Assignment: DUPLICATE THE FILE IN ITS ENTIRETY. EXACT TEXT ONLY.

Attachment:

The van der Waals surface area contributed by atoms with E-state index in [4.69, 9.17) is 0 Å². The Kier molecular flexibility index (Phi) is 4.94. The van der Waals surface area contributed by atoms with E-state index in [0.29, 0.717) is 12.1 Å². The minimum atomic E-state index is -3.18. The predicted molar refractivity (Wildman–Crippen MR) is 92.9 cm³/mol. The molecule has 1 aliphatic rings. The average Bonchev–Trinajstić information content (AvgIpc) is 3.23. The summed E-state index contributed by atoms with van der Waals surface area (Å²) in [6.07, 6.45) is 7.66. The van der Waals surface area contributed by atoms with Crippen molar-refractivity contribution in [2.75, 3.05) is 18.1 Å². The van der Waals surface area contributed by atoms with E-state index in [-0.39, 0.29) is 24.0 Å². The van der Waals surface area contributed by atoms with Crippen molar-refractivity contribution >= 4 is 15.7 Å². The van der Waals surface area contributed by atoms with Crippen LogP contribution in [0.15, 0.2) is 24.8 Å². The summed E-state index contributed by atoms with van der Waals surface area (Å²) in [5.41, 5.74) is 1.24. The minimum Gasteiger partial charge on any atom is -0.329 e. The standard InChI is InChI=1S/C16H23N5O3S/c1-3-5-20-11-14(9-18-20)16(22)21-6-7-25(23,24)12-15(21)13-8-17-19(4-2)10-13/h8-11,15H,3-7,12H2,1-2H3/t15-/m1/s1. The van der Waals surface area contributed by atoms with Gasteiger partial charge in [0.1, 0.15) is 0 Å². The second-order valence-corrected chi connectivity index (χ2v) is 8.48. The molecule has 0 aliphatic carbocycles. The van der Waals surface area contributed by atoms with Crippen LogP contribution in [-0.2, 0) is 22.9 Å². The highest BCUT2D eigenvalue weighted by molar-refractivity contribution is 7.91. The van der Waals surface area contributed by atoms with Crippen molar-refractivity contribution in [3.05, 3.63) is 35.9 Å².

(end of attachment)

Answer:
The van der Waals surface area contributed by atoms with E-state index in [4.69, 9.17) is 0 Å². The Kier molecular flexibility index (Phi) is 4.94. The van der Waals surface area contributed by atoms with E-state index in [0.29, 0.717) is 12.1 Å². The minimum atomic E-state index is -3.18. The predicted molar refractivity (Wildman–Crippen MR) is 92.9 cm³/mol. The molecule has 1 aliphatic rings. The average Bonchev–Trinajstić information content (AvgIpc) is 3.23. The summed E-state index contributed by atoms with van der Waals surface area (Å²) in [6.07, 6.45) is 7.66. The van der Waals surface area contributed by atoms with Crippen molar-refractivity contribution in [2.75, 3.05) is 18.1 Å². The van der Waals surface area contributed by atoms with E-state index in [-0.39, 0.29) is 24.0 Å². The van der Waals surface area contributed by atoms with Crippen molar-refractivity contribution >= 4 is 15.7 Å². The van der Waals surface area contributed by atoms with Crippen LogP contribution in [0.15, 0.2) is 24.8 Å². The summed E-state index contributed by atoms with van der Waals surface area (Å²) in [5.41, 5.74) is 1.24. The minimum Gasteiger partial charge on any atom is -0.329 e. The standard InChI is InChI=1S/C16H23N5O3S/c1-3-5-20-11-14(9-18-20)16(22)21-6-7-25(23,24)12-15(21)13-8-17-19(4-2)10-13/h8-11,15H,3-7,12H2,1-2H3/t15-/m1/s1. The van der Waals surface area contributed by atoms with Gasteiger partial charge in [0.1, 0.15) is 0 Å². The second-order valence-corrected chi connectivity index (χ2v) is 8.48. The molecule has 0 aliphatic carbocycles. The van der Waals surface area contributed by atoms with Crippen LogP contribution in [-0.2, 0) is 22.9 Å². The highest BCUT2D eigenvalue weighted by molar-refractivity contribution is 7.91. The van der Waals surface area contributed by atoms with Crippen molar-refractivity contribution in [3.05, 3.63) is 35.9 Å².